Kim, who served six years in the Army as a combat medic, chose to spotlight TCU alumnus Harrison Miller Mosley’s involvement in the Manhattan Project, the top-secret government program to create the first atomic bomb. “My partner, Walter Flanagan, and I chose to focus more on the Manhattan Project and its moral implications and use Mosley as a vehicle for the TCU connection,” Kim reported.
Senior Sam Taylor came to the project with podcast experience, having produced a podcast in another history course on race and American law. “For this project, my partner, Anna Claire Taylor, and I researched the roles of chaplains during the Second World War and how their service helped the Allies win,” Taylor said. “We also analyzed how TCU was impacted by the war. I’m a Christian, and Anna Claire is strong in her faith, so we figured it would be a very significant facet of WWII to explore.”
History major Teresa Fuentes, who graduated in Fall ’23, and her class partner, Marilyn Weiner ’24, chose to explore the fallout shelters established at TCU during the Cold War. “Neither of us knew that those were on campus,” Fuentes noted. “I’ve taken a lot of classes in the basements of certain buildings and it turns out those were resourced as bunkers. It was fascinating to realize how those remnants of history, especially during such a significant time in world history, are still present on campus.”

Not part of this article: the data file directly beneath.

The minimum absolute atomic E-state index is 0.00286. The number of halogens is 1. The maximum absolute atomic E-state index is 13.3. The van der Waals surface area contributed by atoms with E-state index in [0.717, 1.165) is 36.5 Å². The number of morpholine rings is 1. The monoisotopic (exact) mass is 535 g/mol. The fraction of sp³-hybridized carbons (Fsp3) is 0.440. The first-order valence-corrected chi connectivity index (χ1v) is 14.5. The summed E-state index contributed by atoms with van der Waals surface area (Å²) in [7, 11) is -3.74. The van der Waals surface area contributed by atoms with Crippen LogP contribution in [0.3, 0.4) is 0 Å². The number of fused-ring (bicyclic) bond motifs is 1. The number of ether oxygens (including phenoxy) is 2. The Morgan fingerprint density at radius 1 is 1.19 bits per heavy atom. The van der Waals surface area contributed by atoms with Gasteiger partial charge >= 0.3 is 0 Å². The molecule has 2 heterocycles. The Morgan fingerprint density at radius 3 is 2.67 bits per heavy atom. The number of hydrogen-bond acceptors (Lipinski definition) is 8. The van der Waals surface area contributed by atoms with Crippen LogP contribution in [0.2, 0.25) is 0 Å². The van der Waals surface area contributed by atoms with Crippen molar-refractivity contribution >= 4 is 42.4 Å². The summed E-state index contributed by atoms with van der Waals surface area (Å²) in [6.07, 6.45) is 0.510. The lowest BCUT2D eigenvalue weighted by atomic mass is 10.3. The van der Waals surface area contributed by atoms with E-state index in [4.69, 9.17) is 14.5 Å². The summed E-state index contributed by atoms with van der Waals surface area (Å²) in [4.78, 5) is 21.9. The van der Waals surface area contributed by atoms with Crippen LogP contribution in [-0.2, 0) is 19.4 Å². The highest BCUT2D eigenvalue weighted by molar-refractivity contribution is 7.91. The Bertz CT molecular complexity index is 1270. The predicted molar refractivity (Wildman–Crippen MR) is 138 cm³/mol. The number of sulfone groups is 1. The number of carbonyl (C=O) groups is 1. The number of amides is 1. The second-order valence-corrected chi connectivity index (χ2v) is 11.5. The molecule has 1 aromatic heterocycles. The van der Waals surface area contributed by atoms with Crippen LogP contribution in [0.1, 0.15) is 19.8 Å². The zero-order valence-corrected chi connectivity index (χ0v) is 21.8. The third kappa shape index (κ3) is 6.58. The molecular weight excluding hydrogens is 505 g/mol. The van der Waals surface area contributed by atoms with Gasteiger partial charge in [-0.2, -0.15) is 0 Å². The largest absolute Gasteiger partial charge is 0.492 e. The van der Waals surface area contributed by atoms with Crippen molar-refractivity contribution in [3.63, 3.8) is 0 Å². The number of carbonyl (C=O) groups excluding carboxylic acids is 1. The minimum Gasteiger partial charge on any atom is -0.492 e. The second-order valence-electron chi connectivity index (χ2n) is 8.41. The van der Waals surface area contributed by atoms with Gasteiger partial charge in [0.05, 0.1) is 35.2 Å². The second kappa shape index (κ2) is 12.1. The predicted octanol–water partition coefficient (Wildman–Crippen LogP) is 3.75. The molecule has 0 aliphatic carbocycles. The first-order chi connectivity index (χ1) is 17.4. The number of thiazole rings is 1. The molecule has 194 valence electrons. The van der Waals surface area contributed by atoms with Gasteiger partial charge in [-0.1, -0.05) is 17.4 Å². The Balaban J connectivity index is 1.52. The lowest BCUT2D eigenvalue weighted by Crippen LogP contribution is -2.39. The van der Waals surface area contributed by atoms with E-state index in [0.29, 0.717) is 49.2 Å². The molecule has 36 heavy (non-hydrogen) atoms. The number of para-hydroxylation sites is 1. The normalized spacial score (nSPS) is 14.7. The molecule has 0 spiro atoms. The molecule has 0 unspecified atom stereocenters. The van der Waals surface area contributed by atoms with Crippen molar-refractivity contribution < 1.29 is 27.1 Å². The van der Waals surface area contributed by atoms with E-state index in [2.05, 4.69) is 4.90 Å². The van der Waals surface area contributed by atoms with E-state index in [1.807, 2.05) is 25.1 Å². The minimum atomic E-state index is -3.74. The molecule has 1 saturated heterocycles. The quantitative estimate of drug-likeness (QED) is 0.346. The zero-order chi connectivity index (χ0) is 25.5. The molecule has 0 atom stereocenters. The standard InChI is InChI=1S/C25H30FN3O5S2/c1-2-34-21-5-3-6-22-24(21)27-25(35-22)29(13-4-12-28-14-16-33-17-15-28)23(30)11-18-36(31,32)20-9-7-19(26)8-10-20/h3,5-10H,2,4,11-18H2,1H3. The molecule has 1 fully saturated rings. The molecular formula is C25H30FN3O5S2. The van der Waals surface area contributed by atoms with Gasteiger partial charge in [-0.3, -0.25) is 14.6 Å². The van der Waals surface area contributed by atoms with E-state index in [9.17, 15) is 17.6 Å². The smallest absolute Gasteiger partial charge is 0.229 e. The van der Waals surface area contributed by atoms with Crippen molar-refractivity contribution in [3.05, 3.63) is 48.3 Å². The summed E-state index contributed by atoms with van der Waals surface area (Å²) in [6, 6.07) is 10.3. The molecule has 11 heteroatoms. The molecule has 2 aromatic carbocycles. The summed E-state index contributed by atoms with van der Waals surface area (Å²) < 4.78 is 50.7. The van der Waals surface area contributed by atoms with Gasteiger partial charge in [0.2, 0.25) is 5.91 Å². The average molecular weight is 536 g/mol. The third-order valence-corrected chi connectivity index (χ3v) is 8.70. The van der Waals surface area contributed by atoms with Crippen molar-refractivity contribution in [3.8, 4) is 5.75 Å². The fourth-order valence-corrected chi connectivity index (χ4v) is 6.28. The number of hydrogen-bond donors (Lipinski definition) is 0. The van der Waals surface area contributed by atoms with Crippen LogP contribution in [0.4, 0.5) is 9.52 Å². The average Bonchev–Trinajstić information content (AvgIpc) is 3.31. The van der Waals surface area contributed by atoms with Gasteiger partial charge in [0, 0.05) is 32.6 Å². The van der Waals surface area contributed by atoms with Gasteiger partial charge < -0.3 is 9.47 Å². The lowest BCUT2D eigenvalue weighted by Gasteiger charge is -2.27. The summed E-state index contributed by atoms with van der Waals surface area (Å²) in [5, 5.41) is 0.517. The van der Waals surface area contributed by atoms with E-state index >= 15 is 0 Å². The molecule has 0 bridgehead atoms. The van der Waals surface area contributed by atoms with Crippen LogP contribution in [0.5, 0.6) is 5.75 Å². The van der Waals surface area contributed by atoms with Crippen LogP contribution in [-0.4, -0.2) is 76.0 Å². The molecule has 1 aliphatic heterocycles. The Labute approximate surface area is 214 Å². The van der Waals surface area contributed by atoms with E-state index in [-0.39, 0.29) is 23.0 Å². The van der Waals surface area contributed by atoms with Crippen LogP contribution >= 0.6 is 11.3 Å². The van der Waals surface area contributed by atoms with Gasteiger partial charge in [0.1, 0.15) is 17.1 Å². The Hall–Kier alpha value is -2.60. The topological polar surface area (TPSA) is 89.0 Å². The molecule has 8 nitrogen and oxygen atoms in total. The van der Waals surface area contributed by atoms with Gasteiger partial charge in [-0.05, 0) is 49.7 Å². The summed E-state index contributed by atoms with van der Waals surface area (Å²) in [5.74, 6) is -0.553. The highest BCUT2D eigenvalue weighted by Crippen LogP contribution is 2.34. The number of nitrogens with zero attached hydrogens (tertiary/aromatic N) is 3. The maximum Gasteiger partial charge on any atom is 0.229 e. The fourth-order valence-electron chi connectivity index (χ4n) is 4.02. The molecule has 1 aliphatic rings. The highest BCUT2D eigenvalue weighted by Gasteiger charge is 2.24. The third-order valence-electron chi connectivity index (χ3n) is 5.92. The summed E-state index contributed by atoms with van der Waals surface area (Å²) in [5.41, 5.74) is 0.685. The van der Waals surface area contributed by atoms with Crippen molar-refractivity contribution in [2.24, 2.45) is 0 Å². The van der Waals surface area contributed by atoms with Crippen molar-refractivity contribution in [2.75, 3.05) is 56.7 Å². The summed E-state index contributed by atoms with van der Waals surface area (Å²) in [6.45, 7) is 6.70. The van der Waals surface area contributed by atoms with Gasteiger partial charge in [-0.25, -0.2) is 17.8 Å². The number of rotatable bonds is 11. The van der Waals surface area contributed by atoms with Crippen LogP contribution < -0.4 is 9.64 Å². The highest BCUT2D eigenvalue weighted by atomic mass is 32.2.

A Unique Perspective
In addition to the resources they uncovered at TCU, Fuentes and Weiner conducted a Zoom interview with historian Laura McEnaney, vice president for research and academic programs at the Newberry Library in Chicago, and author of “Civil Defense Begins at Home” (Princeton University Press). “Dr. McEnaney was a really big help,” Fuentes said. “Among other things, she discussed the government’s relationship with war and how that translated into society.”
Vuic’s goal is that the podcasts will help students better understand our nation’s history during the period between World War II and the Vietnam War. “I hope that it gives them a more personal face of American history and a more intimate look at the day-to-day experience of the early Cold War period, for example, or the Vietnam war,” she explained. “One of the episodes is about a TCU professor whose father was a South Vietnamese soldier. When Saigon fell in 1975, he had to get his family out because he had a target on his back. The professor was one year old when he came to the United States, and I think hearing his personal story was eye-opening and humbling for the students.”
Other episodes examine the invasion of Normandy, where two TCU alumni were killed; women’s struggle for equality in the Army during and after WWII; the GI Bill’s effects at TCU and across the nation; racial integration of colleges; the 1969 draft lottery that resulted in two students drawing number 1; and refugees of the Vietnam War.
The first of nine podcasts created by Vuic's students dropped January 17, and new episodes will drop each week on most podcast hosting platforms.